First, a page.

Review of Paul Sharp’s “Sustainable Diplomacy and the US-Iranian Conflict" Clingendael Diplomacy Papers No. 17, The Hague, October 2008.
Recently the Alworth Institute hosted a very successful event on the culture and politics of Iran that managed to avoid any direct discussion of the policy conflict between Iran and the United States with respect to Iran’s desire to develop a nuclear energy capacity capable of developing nuclear weapons. What we were looking for at the event was another view on Iran. However the policy conflict between Iran and the United States is real and dangerous. Knowing more about each other, one of the aims of the recent Alworth event, is not enough to resolve an issue at the international level, though it does tell us something about the longer-term consequences of (say) armed conflict or about domestic contexts that make the stories about the “other" subject to change. States and state actors behave in ways that differ from ordinary people in ordinary everyday life. In his Clingendael paper, Sharp sets out to examine the prospects for diplomacy in the context of a relationship that he describes as “one of the most dangerous in contemporary international relations". Paul Sharp in Professor of Political Science at the University of Minnesota Duluth and is Senior Visiting Fellow at the Netherlands Institute of International Relations (Clingendael). What does Sharp see as the problem? What means does he see for a resolution that avoids outright warfare?
The dispute is clear enough. The Iranians see the development of a nuclear energy capacity as both a right and essential to the legitimate interests of Iran, essential to its national security, and in a smart move, “to the security and dignity of the entire Islamic world" (neatly ignoring, in this claim, that Pakistan has nuclear capacity). The United States and Israel take a different view and perhaps a more extreme view than others in the international community as they characterize Iran in essentially "rogue state" terms. To prevent Iran’s acquisition of a nuclear capacity, the United States has stated that it will use force if no other means is possible. Sharp sees the use of force as problematic, likely to lead to unpredictable and unhelpful and stressful outcomes and to the continuation of Iran’s policy under even more unstable circumstances.
There are many stories that can be told and have been told about Iran and the west. Sharp cuts through these and asks in essence (I paraphrase): “Where are the diplomats, and where is diplomacy in this context?��? The stories that are being told present the diplomats as “disposable" and the diplomats as “constrained by the calculations and insecurities of those that they represent".. What Sharp points out that by concentrating on the policy objectives the current stories “neglect the relationship itself" and how it may be made to work. The stories (and the policies too?) “are not the product of diplomatic thinking grounded in a diplomatic understanding of what is going on".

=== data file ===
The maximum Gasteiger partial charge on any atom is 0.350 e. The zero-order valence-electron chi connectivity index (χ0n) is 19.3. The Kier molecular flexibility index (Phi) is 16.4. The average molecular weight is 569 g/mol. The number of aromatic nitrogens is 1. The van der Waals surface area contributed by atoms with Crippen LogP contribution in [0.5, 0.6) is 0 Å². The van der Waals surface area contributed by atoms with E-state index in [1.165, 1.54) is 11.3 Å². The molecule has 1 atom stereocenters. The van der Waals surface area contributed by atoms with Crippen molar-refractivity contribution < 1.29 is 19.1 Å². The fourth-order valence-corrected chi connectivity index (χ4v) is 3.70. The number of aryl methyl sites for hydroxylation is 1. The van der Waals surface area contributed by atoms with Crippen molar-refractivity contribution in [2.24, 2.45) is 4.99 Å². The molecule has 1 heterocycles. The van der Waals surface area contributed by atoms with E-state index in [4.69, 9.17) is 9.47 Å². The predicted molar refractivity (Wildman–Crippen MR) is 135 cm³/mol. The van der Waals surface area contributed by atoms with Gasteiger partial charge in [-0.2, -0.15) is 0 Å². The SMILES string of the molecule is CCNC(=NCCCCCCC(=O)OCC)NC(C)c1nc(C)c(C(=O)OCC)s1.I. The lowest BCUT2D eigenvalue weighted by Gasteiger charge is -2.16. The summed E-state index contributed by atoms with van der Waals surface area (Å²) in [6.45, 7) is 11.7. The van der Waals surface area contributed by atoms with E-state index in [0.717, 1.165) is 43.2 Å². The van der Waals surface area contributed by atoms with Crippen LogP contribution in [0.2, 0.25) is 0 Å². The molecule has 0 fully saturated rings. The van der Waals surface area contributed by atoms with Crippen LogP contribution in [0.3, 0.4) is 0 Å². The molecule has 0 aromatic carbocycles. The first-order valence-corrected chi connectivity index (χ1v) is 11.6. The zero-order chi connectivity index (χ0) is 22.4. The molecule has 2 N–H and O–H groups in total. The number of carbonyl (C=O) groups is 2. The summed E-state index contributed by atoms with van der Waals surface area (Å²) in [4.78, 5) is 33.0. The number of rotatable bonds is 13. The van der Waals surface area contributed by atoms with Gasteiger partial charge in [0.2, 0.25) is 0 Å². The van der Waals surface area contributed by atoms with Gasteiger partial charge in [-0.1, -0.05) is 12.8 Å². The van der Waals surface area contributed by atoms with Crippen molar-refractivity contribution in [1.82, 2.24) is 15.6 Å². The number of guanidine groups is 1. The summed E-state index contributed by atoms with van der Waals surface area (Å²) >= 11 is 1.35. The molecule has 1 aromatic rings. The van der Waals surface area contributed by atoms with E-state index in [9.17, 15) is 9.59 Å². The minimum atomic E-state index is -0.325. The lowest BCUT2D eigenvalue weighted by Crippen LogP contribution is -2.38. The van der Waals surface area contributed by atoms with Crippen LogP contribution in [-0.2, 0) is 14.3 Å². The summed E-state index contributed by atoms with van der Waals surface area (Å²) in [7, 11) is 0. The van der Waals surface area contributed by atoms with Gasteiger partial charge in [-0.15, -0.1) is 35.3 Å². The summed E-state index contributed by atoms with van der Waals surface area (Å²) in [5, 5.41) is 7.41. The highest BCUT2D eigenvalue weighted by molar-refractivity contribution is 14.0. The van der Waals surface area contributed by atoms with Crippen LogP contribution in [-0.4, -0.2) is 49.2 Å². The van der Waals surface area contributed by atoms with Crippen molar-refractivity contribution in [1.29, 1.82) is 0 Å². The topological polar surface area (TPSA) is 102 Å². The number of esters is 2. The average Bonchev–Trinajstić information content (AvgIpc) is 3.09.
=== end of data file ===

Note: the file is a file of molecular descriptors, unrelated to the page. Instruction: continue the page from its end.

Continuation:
What, then, according to Sharp, constitutes such diplomatic thinking? Sharp, in a subtle argument, constructs “diplomats" as actors that who occupy the “places" in between. By this he means a potential available space between one government and a given dominant discourse, and another government and its dominant discourse. The space in between ought to make it possible for diplomats to see the whole rather than the predetermined and essentially partial view of each set discourse. The wider views can assist in constraining the otherwise inevitable negative outcomes. He sees the space as suggesting the possibility of “maintaining distance" and hence of the possibility of modifications.
What is needed are opportunities for “sustainable diplomacy". This in the first instance means the commitment and determination to continue talking, and to talk without preconditions (as suggested since by President elect Obama). Iran and the US have talked but not in the context of sustainable diplomatic relations Sharp argues for the need for defined actors; the terms on which talking takes place; and the representation of the talks to domestic audiences. Talking in Sharp’s sense in such fraught situations is about talking itself and not necessarily about anything beyond it simply in order to keep contact, to maintain the potential space (if I understand the argument correctly. There is in such contexts a disposition to “appease". This is a loaded word, particularly in the United States. Try replacing it with the notion of a disposition to “accommodate". This disposition Sharp sees as central to successful diplomacy.
Sharp argues that in the diplomatic space the US-Iranian relationship can be reconsidered. The two sides should “jointly and openly consider the possible consequences of the other party of the one party getting what it wants". This would raise other questions concerning accommodation such as how the wider world could live with the outcomes e.g. either turning a blind eye or surrounding Iran “with [a] collective deterrence system".. As each party is treated in turn, Sharp argues that a range of possible answers will merge. These scenarios could help slow down the inevitability of war or could restart domestic discussions about alternatives. This is traditional diplomacy but the world has changed and diplomacy is not isolated and discreet. This is a difficulty but it is not un-surmountable though this needs further exploration and specification.
Talk, properly contextualized and properly exploratory and based on sustained professional diplomacy is essential. This talk does not require the full panoply, according to Sharp, of diplomatic exchanges but it does require that diplomats can still operate discursively in the spaces in between. Will it work in the context of the United States and Iran? The only answer here is, try it and see. A new administration at least makes the experiment possible.